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Scientists Complete Annual Gulf of Maine Sampling to Inform 2022 Red Tide Forecast

Published on: 03/03/2022
Primary Contact(s): terry.mctigue@noaa.gov

Scientists carefully retrieving the sediment core of the coring apparatus for processing. Credit: NOAA/NCCOS

NCCOS scientists and their partners from Woods Hole Oceanographic Institute recently completed the annual Gulf of Maine cyst sampling cruise aboard NOAA Ship Henry B. Bigelow (February 8-15, 2022). The research cruise is conducted late fall or winter each year to measure Alexandrium catenella cyst abundance in seafloor sediment samples. The data from this cruise is used to inform the red tide forecast for the Gulf of Maine each spring and summer.

Alexandrium catenella is a dinoflagellate species that survives the cold winter months by forming dormant seed-like cysts each autumn that are moved by currents and accumulate in ocean sediments. The location where the cysts settle and their abundance varies from year to year, depending on regional current patterns.  When water temperatures warm in the spring, the cysts germinate into flagellated adults that repopulate the water column and are transported to new areas by ocean currents. Blooms of Alexandrium catenella produce toxins that can cause paralytic shellfish poisoning in people who consume tainted shellfish. The annual red tide forecast enables proactive responses to protect public health and coastal economies.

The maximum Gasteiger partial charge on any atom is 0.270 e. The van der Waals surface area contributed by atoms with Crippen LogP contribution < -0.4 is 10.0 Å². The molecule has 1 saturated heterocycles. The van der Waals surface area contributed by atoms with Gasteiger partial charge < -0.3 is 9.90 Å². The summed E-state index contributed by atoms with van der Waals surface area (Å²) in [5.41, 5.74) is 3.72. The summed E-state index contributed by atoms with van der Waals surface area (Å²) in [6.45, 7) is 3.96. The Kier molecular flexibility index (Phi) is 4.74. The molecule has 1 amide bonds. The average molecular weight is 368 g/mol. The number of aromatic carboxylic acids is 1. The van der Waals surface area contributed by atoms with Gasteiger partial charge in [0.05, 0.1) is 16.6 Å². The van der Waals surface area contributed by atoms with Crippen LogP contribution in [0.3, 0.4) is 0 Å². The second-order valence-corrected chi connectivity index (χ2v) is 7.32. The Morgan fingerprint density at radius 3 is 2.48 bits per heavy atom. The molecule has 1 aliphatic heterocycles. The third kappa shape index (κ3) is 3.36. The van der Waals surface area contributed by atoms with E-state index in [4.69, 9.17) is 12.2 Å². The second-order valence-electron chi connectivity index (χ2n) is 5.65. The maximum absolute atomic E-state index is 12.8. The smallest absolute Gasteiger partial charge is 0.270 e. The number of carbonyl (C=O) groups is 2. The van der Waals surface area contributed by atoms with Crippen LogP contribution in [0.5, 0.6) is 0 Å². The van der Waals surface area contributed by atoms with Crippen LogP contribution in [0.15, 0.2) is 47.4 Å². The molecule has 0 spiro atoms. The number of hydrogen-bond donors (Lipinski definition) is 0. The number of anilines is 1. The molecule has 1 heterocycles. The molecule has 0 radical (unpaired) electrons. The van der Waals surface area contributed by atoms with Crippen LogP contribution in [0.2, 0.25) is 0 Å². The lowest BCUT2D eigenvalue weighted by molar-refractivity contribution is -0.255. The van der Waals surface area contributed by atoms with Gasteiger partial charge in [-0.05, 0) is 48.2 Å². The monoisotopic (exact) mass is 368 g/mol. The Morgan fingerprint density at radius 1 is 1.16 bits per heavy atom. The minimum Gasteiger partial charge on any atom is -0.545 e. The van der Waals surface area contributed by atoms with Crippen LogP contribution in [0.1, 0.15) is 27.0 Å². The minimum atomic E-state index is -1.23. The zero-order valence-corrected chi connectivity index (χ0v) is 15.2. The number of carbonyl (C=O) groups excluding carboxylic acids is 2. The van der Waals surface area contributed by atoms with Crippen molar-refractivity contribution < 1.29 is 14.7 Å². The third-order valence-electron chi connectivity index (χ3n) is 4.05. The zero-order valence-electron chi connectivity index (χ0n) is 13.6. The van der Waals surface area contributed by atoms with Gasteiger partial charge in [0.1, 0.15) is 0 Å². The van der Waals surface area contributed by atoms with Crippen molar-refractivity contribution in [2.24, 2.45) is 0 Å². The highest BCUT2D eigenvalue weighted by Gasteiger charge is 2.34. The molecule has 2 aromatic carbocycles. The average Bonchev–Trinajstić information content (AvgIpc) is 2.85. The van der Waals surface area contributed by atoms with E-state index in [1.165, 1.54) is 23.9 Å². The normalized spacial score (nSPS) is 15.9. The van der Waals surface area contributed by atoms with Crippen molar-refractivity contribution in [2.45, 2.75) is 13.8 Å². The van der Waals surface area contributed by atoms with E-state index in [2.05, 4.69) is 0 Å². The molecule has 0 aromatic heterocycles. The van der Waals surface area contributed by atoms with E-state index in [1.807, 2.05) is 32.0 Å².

The scientists collected sediment samples using a Craib corer and conductivity, temperature, and depth (CTD) data along an array of 56 stations throughout the Gulf of Maine between Cape Cod and the U.S.–Canadian border. Once a core was collected from the bottom to the Gulf, the team sectioned it into layers and processed samples from the layers to collect the cysts.

The cysts in each sample will then be counted under a microscope at the NCCOS Beaufort Laboratory in North Carolina. A map of the distribution and abundance of cysts will be used in a model along with physical parameters collected via CTD casts at each station and in-season meteorological data to produce the harmful algal bloom forecast model for the Gulf of Maine spring 2022 forecast. Subsamples taken from the same cores of sediment will also be used to investigate molecular methods that may replace visual counting of cysts and speed up the cyst quantification process.

In addition to the seasonal forecast, weekly forecasts will be produced and available online throughout the spring and summer months.

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